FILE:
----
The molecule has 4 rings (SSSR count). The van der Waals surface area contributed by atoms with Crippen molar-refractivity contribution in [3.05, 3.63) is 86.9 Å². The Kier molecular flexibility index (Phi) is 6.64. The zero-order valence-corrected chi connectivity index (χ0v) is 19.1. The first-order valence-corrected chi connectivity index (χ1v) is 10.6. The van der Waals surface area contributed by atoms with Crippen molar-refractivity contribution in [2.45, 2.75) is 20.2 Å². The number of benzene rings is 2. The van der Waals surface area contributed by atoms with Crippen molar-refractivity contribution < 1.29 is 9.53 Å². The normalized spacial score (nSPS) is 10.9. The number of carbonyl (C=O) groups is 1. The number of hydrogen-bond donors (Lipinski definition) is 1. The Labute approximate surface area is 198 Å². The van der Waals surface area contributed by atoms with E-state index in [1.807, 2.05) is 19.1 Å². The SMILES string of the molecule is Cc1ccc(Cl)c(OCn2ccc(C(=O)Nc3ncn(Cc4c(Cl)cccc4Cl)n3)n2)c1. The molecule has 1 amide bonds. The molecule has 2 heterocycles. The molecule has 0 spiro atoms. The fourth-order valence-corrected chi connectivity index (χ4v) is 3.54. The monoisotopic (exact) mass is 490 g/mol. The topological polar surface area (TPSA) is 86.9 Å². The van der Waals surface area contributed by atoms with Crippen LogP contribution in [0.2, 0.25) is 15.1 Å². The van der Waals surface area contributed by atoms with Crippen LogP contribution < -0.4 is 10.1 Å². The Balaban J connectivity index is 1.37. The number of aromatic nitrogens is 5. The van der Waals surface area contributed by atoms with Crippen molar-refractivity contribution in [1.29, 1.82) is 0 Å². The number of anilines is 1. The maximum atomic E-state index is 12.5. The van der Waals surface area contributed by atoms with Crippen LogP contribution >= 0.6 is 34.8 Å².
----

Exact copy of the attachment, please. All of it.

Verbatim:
The molecule has 4 rings (SSSR count). The van der Waals surface area contributed by atoms with Crippen molar-refractivity contribution in [3.05, 3.63) is 86.9 Å². The Kier molecular flexibility index (Phi) is 6.64. The zero-order valence-corrected chi connectivity index (χ0v) is 19.1. The first-order valence-corrected chi connectivity index (χ1v) is 10.6. The van der Waals surface area contributed by atoms with Crippen molar-refractivity contribution in [2.45, 2.75) is 20.2 Å². The number of benzene rings is 2. The van der Waals surface area contributed by atoms with Crippen molar-refractivity contribution < 1.29 is 9.53 Å². The normalized spacial score (nSPS) is 10.9. The number of carbonyl (C=O) groups is 1. The number of hydrogen-bond donors (Lipinski definition) is 1. The Labute approximate surface area is 198 Å². The van der Waals surface area contributed by atoms with E-state index in [1.807, 2.05) is 19.1 Å². The SMILES string of the molecule is Cc1ccc(Cl)c(OCn2ccc(C(=O)Nc3ncn(Cc4c(Cl)cccc4Cl)n3)n2)c1. The molecule has 1 amide bonds. The molecule has 2 heterocycles. The molecule has 0 spiro atoms. The fourth-order valence-corrected chi connectivity index (χ4v) is 3.54. The monoisotopic (exact) mass is 490 g/mol. The topological polar surface area (TPSA) is 86.9 Å². The van der Waals surface area contributed by atoms with Crippen LogP contribution in [0.2, 0.25) is 15.1 Å². The van der Waals surface area contributed by atoms with Crippen LogP contribution < -0.4 is 10.1 Å². The Balaban J connectivity index is 1.37. The number of aromatic nitrogens is 5. The van der Waals surface area contributed by atoms with Crippen molar-refractivity contribution in [1.29, 1.82) is 0 Å². The number of anilines is 1. The maximum atomic E-state index is 12.5. The van der Waals surface area contributed by atoms with Crippen LogP contribution >= 0.6 is 34.8 Å².